Joke Lanz is a brilliant artist, period. Trying to write an introduction that does Lanz justice is proving difficult. Where to start? Lanz brings an incredible amount of physicality into every performance piece he creates. His body is truly an instrument.
There really isn't anything to say. If you are already familiar, hopefully this interview will give you a little more insight. If this is your first exposure to the vast mental space of Joke, then you're in for a treat!
Why "Sudden Infant?" The only phrasing I can think of that has "Sudden Infant" involved is "Sudden Infant Death Syndrome."
Yes, you're right. When my son was on his way to become an earth citizen, I was not only thinking of a name for him... I was also thinking of a name for my performance and music project. I read a lot about SIDS, when newborn babies die in their sleep without any clear reason. This term got stuck in my head, and I decided to use the first half of it for my project. That was in 1989.
Can you give me some background into your development as an artist? Did you begin with more traditional music?
Before I started SI, I played in a Punk/Hardcore band called, Jaywalker. We used tape collages and mixed them with drums, guitar and bass. We were influenced by Joy Division, Black Flag, Sonic Youth, Throbbing Gristle and Butthole Surfers. I left the band after three years in early 1989 to focus on my family and my new project, Sudden Infant. Personally, I've always been into Punk, Fluxus, Actionism, Industrial and Noise. Bands like Suicide, The Cramps, Birthday Party, TG, Cabaret Voltaire, Einsturzende Newbauten and Whitehouse have been important to me. But, also French singer, Jacques Brel, was a great inspiration.
What exactly is Fluxus and Actionism?
Fluxus and Actionism are two art forms/movements from the 60's. The use of physical bodies and different artistic media became the main forces of both art forms. Happenings, art performances with visuals, Dadaistic elements and experimental provocative noise music. Some of the main artists were: Joseph Beuys, Wolf Vostell, La Monte Young, John Cage, Otto Muehl, Hermann Nitsch, Rudolf Schwarzkogler, Valie Export, etc.
In particular, Actionism had a huge impact on Schimpfluch and my own work with Sudden Infant.
After listening to several of your releases, it seems like your voice is your main instrument, unless I'm mistaken. With so many sound/noise artists going the route of fancy oscillating synths, pedals, and the like, why your voice?
Yes, the energy and diversity of a human voice has always had a big fascination on me. You can put so much emotional and personal power into a voice; you can hardly find it in other instruments. I like to reduce myself in order to create a maximum output.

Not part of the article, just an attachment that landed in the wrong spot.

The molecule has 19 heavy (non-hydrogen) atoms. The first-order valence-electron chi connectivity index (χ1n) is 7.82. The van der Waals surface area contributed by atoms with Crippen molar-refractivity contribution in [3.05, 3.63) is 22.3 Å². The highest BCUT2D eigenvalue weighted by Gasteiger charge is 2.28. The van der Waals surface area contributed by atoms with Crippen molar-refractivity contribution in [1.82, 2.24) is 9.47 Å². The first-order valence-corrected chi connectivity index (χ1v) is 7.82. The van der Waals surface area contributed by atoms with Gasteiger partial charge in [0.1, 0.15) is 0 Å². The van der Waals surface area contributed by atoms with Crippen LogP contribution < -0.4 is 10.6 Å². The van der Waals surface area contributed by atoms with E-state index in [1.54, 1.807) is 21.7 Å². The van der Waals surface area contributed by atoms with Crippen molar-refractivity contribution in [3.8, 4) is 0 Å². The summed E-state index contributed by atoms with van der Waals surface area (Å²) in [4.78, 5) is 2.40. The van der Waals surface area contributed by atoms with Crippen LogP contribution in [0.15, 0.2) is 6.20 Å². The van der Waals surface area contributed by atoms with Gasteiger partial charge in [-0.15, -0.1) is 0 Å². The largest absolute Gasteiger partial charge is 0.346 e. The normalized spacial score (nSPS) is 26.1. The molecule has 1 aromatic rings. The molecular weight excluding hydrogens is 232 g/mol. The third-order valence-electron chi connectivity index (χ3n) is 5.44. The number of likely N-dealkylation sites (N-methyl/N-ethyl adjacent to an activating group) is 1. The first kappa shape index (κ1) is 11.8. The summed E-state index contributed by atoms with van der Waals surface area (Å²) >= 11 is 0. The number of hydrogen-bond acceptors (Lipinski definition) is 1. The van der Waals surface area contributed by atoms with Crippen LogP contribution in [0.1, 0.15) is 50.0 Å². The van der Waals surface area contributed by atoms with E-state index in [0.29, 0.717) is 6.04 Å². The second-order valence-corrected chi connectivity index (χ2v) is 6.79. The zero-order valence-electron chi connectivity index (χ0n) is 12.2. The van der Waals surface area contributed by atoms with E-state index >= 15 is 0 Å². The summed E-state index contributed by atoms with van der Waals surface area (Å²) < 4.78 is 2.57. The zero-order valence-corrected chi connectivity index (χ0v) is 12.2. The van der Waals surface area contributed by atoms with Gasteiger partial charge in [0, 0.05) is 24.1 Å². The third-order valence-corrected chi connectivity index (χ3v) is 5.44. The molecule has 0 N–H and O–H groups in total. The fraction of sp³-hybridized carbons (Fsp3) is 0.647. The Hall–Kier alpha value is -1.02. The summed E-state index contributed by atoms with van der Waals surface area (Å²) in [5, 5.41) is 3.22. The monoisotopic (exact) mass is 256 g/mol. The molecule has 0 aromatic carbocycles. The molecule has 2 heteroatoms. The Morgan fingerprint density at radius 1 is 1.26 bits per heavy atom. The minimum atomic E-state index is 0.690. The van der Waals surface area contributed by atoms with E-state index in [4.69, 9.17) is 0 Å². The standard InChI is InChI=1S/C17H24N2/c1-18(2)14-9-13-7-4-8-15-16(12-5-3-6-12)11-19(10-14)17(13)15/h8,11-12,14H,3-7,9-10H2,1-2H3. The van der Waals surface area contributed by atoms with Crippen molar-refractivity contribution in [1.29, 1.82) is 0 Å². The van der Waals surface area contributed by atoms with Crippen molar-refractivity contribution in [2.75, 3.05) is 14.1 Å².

On "Dark Sperm," your use of the turntable as a noise instrument is incredibly intriguing to me since I have always had a love of Hip Hop DJs who use creative means of scratching, etc. Even though it makes perfect sense hearing you use this as an abrasive instrument, I never really thought of this method. How did you get into turntablism?
I love vinyl records. They're like small creatures and they have a lot to say. I started using turntables when I did Psychic Rally (1989-1994), a monthly radio show on a station in Zurich. Together with Rudolf (R&G) we played and manipulated records, tapes and cds, and used our voices in cut-up style to place our comments during the show. It was a big noisy collage!
During the 90's, I developed my unique way of playing turntables and it became my second foothold next to Sudden Infant. I play a lot of improv shows as a turntablist, i.e. with Shelley Hirsch, Christian Weber, Ignaz Schick, just to name a few.
Aside from performing at shows as Sudden Infant, what are some other types of performances that you have done? You've done some installations at art galleries, right?
As mentioned, I perform as a turntablist. I play duos with Shelley Hirsch (vocals), Christian Weber (double bass), Christian Wolfarth (percussion), Jorge Sanchez-Chiong (turntables). Yes, I have had some exhibitions at art galleries with installations, and also with my paintings.
I imagine that you perform mostly in front of crowds used to experimentalism. How often do you/have you found yourself performing in front of an orthodox music crowd? How have the reactions been?
I just performed in a small town in the South of Germany. A very conservative place, and these people never ever saw anything close to Noise or Experimental Music. The reaction of the crowd was very interesting. After my show, they started to ask me questions, and they came on stage to look at my equipment. They were very much fascinated about my expressive performance although they couldn't really understand it. But, I think it's important also to perform in front of an orthodox audience who is not familiar with this kind of music/art.
You recently had a biography, of sorts, published about you: "Noise In My Head." How did this come about? I have never read a book specifically written about a sound/noise artist.
Lasse Marhaug wanted to release a SI retrospective CD-Box on his Pica Disk label. But, there was already a 4xLP retrospective out on Berlin-based label Hronir. When we bumped into each other in Los Angeles in early 2010, we were talking about it again. Suddenly, I had this idea of a book. You know I have boxes full of pictures, drawings, texts, flyers, etc... And, I thought, "Why not a book?"
Lasse was completely enthusiastic. And, we are both totally happy with the result. Lasse did a great job putting everything together.
What do you do for a living, if you don't mind me asking?
I try to make a living with my music. Next to SI, I play a lot of turntable shows, and I also write music for theatre, radio plays and dance pieces.